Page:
Dean & 6th: Money v. Community

Though the fight against the unilateral development of Atlantic Yards was lost in 2012, the people of Prospects Heights are still hanging on to their lives, their history, their community with gentrification at their gates. This documentary tries to tell their story in contrast to the story of Bruce Ratner and questionably rapid Atlantic Yards development.

As a twenty-something Park Slope resident during the Atlantic Yards groundbreaking, I witnessed the fight against the Bruce Ratner’s development plan for the ‘working class’ neighborhood surrounding the unused rail yards off Flatbush and Atlantic Avenues.

The media informed me that the battle had been won by the City and Forest City Ratner. While the media must operate with headlines, I was free to pursue the continuing story as a documentarian. The aftermath of the development was important to me, from the new Barclay’s Center arena to the daily lives of the local people.

To ground the documentary in the neighborhood, I chose to focus on the neighborhood around the corner of Dean St. & 6th Avenue, behind the Barclay’s. Touring the neighborhood via Google Street View and my own memories, I thought the police precinct, the fire station, and the relocated Freddy’s bar would be ideal locations to create a gritty, sense of community and conduct quick, impactful interviews.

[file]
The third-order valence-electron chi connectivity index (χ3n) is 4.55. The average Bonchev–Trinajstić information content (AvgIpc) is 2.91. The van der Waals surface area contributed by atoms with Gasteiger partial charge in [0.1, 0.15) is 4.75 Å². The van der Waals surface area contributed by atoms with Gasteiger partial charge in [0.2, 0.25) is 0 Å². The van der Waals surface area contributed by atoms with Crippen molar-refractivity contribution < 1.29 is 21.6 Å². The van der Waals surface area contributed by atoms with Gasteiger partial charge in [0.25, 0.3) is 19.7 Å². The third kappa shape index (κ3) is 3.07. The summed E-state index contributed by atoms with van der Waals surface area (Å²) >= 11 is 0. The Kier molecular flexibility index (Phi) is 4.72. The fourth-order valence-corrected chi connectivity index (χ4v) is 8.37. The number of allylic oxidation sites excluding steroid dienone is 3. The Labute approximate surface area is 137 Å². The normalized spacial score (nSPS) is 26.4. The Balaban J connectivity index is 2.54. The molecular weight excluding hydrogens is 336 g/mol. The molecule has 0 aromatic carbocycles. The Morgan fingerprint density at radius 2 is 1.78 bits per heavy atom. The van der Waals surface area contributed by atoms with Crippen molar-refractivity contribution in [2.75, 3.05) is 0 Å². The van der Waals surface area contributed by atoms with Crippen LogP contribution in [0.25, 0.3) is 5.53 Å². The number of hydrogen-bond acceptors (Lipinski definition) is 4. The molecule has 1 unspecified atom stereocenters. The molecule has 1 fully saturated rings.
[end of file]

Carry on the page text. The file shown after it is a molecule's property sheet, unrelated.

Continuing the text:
To lend the documentary an air of authority, I contacted Norman Oder of the Atlantic Yards Report about appearing on camera. Oder is a freelance journalist with over 30 years of experience and a local authority on the Atlantic Yards project. He is one of the few (if not the only one) in the media that has continued to closely follow the development and therefore reflected the underlying motivations of the documentary.

I partnered with Evan Wu to shoot and edit the film. With a shot list in hand and a date set up with Norman Oder, we began shooting on site. Unfortunately we quickly learned the interviews with police or firemen, or shooting in their facilities would require wading through a lot of red tape. Instead we chose to focus on a bodega and a public park right on the corner of Dean and 6th to capture the local voice.

We shot over four different site visits including one at night to capture concert goers at the Barclay’s and one interviewing Norman Oder on-site on a windy day. During out shoots, I spoke to people in the community as the interviewer, while Evan was the cameraman.

Our editing process was heavily inspired by Walter Murch’s “In the Blink of a Eye”. I editing all of the footage we captured while Evan worked on appropriating content about the development to build the introduction. We both utilized the concepts Murch introduces such as being able to see as a viewer and see the emotion and velocity of specific moments, the most important of the his Rule of Six.